A dark shadow surges up from the distant horizon. It smothers all in its path and mutates it into a pale miasma. I watch the smog expand from the comfort of my air-conditioned interior, convincing myself that its acrid pungency is filtered into clean breathable oxygen within my acclimatized vehicle. From my luxurious confines I see a skewed perspective of Los Angeles, California, halting and gliding by degrees through the city’s shifting membrane as I traverse the 105, Santa Monica Boulevard, and Mulholland Drive.
I always encounter a destination in fragments—places are too complex for me to experience their entirety. In Los Angeles, however, I distinguish the scape not in concrete bits but as shards of discarded glass whose edges don’t match. I miss the details and nuances that breathe life into other areas. I see parts of it at lightning speed, just escaping my notice; scenes vibrate on the edges of my vision. I see other portions in total monotonous absorption, so that at the end of each day I have a confused sense of a place created out of gray corners and multicolored streaks of light.
This megalopolis invests in its future, in the possibilities of what will be. Segregated from L.A.’s noises and smells, I glimpse enthusiastic projects underway as I drive about: new roads, new stores, and new advertisements all promising a better world. They all seem to be in stasis, though, cranes holding their breaths in mid-air, orange cones guarding tomorrow’s dream, scaffolding curtaining off the prospect.
“I float past palm trees and high rises, past metal sails and Chinese theaters, a stranger in a strange land.”
I skim through the metropolis, remaining apart from it, untouched by its people, its landmarks, or its music.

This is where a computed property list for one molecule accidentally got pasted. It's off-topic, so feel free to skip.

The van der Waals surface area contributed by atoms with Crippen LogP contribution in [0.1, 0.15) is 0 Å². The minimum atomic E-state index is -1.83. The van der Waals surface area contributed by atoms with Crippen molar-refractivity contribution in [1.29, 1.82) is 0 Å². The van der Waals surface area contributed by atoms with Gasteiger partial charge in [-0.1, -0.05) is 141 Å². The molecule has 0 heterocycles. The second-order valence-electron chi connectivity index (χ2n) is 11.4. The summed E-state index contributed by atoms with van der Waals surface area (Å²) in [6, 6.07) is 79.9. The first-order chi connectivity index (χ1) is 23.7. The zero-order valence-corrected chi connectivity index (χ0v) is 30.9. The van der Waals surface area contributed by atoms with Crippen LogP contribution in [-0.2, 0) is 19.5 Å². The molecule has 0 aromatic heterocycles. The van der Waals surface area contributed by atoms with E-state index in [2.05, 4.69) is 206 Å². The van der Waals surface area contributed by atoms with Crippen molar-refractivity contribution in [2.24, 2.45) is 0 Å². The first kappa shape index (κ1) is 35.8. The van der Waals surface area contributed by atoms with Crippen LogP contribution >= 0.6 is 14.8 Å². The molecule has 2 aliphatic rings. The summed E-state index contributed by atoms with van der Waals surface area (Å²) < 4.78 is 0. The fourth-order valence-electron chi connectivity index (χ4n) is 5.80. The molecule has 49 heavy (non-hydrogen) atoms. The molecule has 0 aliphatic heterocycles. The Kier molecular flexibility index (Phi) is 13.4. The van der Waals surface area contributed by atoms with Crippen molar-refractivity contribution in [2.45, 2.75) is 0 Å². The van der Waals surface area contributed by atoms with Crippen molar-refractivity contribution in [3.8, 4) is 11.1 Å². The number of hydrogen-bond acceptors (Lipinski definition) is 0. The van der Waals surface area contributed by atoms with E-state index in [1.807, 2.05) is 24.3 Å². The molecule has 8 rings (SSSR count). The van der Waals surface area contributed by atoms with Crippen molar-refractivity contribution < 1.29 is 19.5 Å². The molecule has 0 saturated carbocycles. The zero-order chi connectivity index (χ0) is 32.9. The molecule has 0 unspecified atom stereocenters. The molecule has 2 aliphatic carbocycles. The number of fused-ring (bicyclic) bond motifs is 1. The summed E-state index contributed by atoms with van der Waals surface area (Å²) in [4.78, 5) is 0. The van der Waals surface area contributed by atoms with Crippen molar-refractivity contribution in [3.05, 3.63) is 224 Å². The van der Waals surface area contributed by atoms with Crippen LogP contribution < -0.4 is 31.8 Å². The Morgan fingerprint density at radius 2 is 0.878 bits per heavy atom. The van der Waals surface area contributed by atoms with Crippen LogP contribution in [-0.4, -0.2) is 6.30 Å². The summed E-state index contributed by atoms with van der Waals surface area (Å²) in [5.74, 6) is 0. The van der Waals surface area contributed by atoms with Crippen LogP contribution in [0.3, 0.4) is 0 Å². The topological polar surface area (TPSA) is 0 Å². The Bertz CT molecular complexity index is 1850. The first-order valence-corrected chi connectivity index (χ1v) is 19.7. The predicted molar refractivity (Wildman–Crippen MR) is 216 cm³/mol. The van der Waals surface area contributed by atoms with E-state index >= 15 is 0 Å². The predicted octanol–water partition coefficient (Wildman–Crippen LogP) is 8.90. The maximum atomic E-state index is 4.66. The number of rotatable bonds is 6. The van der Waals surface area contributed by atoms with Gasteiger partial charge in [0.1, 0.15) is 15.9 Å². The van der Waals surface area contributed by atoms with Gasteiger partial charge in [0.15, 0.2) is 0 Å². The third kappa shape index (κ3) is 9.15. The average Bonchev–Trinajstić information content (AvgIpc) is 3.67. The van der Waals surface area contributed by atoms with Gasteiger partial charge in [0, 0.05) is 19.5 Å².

I once saw a presentation on black holes in which these scientific phenomena were represented by behemoth waterfalls cascading into infinity. A nonchalant rower in a canoe paddled ever closer to the edge of the whirlpool. This is how I feel trundling into the mouth of Los Angeles. I am the rower in my cocooned boat-on-wheels advancing inexorably into the municipality’s maelstrom without entering it.
It is hard work getting involved with a location: rising early to get acquainted with abandoned streets, nosing into alleys time has forgotten, talking to greengrocers and old men on stoops, parading the avenues by moonlight and neon sign. In the desperate heat overtaking L.A., I feel disinclined to do the work, content to wind up and down the vast expanse of dun hills before retiring into the shelter of my beige hotel room. Much of how I experience settings involves patiently sitting at street corners, busy cafes, and public parks. Sitting inside an automobile is not the same: mutely ensconced behind tinted windows in the web of traffic or within my nondescript chamber feels alien. Looking around at the incessant amount of congestion, I wonder how many locals feel the same.
I slump inside the car and listen to the sounds within: the white noise of the dampened engine, the smooth purring of the fans, the static of the radio. Inside my hotel the peculiar rackets continue: the whir of the air-conditioning, the soft murmur of the television, the hum of the ice machine. This orchestra of din creates a secondary barrier between the city and myself, hampers my understanding of its character, and robs me of compassion towards its comings and goings. Barring me from the chaos of the urbanity, my twin climate controlled havens do not bring me order, though they present me as a tidy package to the populace. Separated from the ongoing battle of creation and destruction, I find it impossible to immerse myself into this locale, to be transformed by Los Angeles’ moods.